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Author Topic: Holiday Travel in the Middle East  (Read 10717 times)
spork
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« on: September 19, 2011, 1:41:24 PM »

I got excellent advice for forumites on Caribbean destinations in this thread, so I thought I'd plumb fora wisdom for our next holiday excursion. We are thinking of going to Egypt over winter break. I've been to Cairo and points south before, but not to Alexandria or the Red Sea, which are the two places we are thinking of going. My main question is: does anyone know a good travel agent in the USA with expertise on hotels in Alexandria and/or Dahab? We are guessing that Sharm is probably too expensive and we aren't the full-package resort "stay in the tourist bubble" kind of travelers anyway.

I can use TripAdvisor, Orbitz, etc., but it would be much more convenient to have someone else line up accommodations and in-country transportation. What I'm really looking for is the equivalent of Kathryn of Kathryn's Travel, who set up the Mexico trip (I have no financial interest in that company, I just think she did a great job).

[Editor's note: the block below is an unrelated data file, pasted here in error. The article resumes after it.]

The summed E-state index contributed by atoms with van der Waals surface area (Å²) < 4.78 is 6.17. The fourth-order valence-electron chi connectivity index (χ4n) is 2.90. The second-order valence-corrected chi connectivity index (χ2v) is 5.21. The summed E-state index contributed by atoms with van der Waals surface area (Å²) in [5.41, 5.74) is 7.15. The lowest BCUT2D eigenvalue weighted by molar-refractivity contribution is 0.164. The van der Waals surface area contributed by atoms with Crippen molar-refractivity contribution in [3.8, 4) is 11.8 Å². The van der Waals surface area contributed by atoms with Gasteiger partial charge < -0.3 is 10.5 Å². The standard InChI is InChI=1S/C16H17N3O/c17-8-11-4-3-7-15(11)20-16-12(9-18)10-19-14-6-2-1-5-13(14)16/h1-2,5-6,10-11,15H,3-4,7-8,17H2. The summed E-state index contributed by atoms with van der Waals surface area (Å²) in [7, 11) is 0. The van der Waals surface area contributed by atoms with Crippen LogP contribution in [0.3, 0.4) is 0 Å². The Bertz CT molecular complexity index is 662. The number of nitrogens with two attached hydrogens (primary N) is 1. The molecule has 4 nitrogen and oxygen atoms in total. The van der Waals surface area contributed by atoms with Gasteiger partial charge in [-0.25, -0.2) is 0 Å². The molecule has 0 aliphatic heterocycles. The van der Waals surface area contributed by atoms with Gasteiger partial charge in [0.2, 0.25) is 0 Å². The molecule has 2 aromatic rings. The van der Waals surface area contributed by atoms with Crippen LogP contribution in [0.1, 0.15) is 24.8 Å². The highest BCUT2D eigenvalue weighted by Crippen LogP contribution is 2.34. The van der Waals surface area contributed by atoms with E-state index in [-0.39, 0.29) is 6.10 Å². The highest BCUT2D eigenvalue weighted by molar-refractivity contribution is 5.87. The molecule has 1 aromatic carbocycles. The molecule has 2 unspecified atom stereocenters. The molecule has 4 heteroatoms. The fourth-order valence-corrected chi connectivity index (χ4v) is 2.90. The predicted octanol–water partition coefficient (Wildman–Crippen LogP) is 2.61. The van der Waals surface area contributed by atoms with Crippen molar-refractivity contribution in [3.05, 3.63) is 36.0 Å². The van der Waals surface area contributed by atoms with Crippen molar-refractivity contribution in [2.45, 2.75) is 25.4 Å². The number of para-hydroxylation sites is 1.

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a.k.a. gum-chewing monkey in a Tufts University jacket

"There are no bad ideas, only great ideas that go horribly wrong."

"Please do not force people who are exhausted to take medication for hallucinations." -- Memo from the Chair, Department of White Privilege Studies, Fiork University
mathy
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« Reply #1 on: September 19, 2011, 5:52:31 PM »

Dahab is my favorite place on earth and I've been 5 or 6 times (one visit to Sharm was more than enough for me!)  The one time I went on a trip to Dahab booked through a travel agent, the hotel we stayed at was a crappy resort outside of town and we had to take an expensive taxi both ways to see anything.  I definitely prefer to arrange things myself and don't have a recommendation for a travel agent.   I've never had problems just buying tickets through the Egypt Air website for internal flights.  Any hotel should be able to arrange transportation from the Sharm el Sheikh airport to Dahab for about $30 each way. 

What are you looking for in terms of hotel?  I've stayed at 5 different places and have had friends recommend a few others.  The Coach House is a lovely mid-range bed and breakfast.  It doesn't have ocean views but it is right by the beach and nice and quiet.   Alf Leila is another one in the same range.  It has a more interesting atmosphere but the service and location are not quite as good (though it is attached to a yummy bakery).

If you're looking for a bigger place with a pool and ocean views, I've heard good things about the Christina Beach hotel but have never stayed there myself.    Let me know if you are looking at lower end and I can weigh in a few of those.

I've been to Alex twice but wasn't impressed with either hotel I stayed in so I can't help there.